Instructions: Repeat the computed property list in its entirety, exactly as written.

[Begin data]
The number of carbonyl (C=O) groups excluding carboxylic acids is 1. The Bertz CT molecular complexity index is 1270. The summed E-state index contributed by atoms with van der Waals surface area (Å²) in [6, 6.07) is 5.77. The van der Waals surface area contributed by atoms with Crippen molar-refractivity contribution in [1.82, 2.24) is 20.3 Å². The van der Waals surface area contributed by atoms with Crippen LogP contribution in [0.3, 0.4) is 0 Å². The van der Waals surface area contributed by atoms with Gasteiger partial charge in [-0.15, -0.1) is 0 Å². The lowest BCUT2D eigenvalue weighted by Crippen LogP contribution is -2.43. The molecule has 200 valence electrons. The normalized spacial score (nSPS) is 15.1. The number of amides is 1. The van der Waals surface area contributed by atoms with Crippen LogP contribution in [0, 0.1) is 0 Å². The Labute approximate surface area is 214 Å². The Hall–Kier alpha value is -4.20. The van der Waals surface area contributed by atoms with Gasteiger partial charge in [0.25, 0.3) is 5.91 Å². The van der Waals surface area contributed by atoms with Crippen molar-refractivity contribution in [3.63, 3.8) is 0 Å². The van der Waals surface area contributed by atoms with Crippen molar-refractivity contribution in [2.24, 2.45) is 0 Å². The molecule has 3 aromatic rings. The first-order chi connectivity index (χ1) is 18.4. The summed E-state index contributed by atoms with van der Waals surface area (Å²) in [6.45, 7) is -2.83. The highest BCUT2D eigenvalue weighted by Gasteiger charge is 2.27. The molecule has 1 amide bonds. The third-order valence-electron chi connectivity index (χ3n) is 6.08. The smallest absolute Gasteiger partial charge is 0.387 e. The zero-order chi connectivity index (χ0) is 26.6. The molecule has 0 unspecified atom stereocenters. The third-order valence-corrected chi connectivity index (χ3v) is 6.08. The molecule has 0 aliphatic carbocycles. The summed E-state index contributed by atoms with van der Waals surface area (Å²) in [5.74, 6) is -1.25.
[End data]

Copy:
The number of carbonyl (C=O) groups excluding carboxylic acids is 1. The Bertz CT molecular complexity index is 1270. The summed E-state index contributed by atoms with van der Waals surface area (Å²) in [6, 6.07) is 5.77. The van der Waals surface area contributed by atoms with Crippen molar-refractivity contribution in [1.82, 2.24) is 20.3 Å². The van der Waals surface area contributed by atoms with Crippen LogP contribution in [0.3, 0.4) is 0 Å². The van der Waals surface area contributed by atoms with Gasteiger partial charge in [-0.15, -0.1) is 0 Å². The lowest BCUT2D eigenvalue weighted by Crippen LogP contribution is -2.43. The molecule has 200 valence electrons. The normalized spacial score (nSPS) is 15.1. The number of amides is 1. The van der Waals surface area contributed by atoms with Crippen LogP contribution in [0, 0.1) is 0 Å². The Labute approximate surface area is 214 Å². The Hall–Kier alpha value is -4.20. The van der Waals surface area contributed by atoms with Gasteiger partial charge in [0.25, 0.3) is 5.91 Å². The van der Waals surface area contributed by atoms with Crippen molar-refractivity contribution in [3.63, 3.8) is 0 Å². The van der Waals surface area contributed by atoms with Crippen molar-refractivity contribution in [2.24, 2.45) is 0 Å². The molecule has 3 aromatic rings. The first-order chi connectivity index (χ1) is 18.4. The summed E-state index contributed by atoms with van der Waals surface area (Å²) in [6.45, 7) is -2.83. The highest BCUT2D eigenvalue weighted by Gasteiger charge is 2.27. The molecule has 1 amide bonds. The third-order valence-electron chi connectivity index (χ3n) is 6.08. The smallest absolute Gasteiger partial charge is 0.387 e. The zero-order chi connectivity index (χ0) is 26.6. The molecule has 0 unspecified atom stereocenters. The third-order valence-corrected chi connectivity index (χ3v) is 6.08. The molecule has 0 aliphatic carbocycles. The summed E-state index contributed by atoms with van der Waals surface area (Å²) in [5.74, 6) is -1.25.